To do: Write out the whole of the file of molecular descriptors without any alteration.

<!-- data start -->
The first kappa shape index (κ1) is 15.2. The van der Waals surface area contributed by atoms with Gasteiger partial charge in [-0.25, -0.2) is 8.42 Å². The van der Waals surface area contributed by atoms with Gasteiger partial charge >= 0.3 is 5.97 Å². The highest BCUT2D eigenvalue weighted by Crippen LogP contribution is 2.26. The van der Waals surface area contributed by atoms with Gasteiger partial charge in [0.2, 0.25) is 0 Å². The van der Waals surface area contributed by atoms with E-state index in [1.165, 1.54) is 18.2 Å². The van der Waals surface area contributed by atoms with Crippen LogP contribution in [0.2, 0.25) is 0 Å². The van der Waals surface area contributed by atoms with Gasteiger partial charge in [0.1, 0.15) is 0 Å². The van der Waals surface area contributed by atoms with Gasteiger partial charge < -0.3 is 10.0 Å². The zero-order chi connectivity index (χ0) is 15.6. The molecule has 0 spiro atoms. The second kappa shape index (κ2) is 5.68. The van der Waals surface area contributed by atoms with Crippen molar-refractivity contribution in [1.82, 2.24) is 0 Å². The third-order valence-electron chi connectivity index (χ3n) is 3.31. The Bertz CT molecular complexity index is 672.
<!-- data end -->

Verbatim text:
The first kappa shape index (κ1) is 15.2. The van der Waals surface area contributed by atoms with Gasteiger partial charge in [-0.25, -0.2) is 8.42 Å². The van der Waals surface area contributed by atoms with Gasteiger partial charge >= 0.3 is 5.97 Å². The highest BCUT2D eigenvalue weighted by Crippen LogP contribution is 2.26. The van der Waals surface area contributed by atoms with Gasteiger partial charge in [0.2, 0.25) is 0 Å². The van der Waals surface area contributed by atoms with E-state index in [1.165, 1.54) is 18.2 Å². The van der Waals surface area contributed by atoms with Crippen LogP contribution in [0.2, 0.25) is 0 Å². The van der Waals surface area contributed by atoms with Gasteiger partial charge in [0.1, 0.15) is 0 Å². The van der Waals surface area contributed by atoms with Gasteiger partial charge < -0.3 is 10.0 Å². The zero-order chi connectivity index (χ0) is 15.6. The molecule has 0 spiro atoms. The second kappa shape index (κ2) is 5.68. The van der Waals surface area contributed by atoms with Crippen molar-refractivity contribution in [1.82, 2.24) is 0 Å². The third-order valence-electron chi connectivity index (χ3n) is 3.31. The Bertz CT molecular complexity index is 672.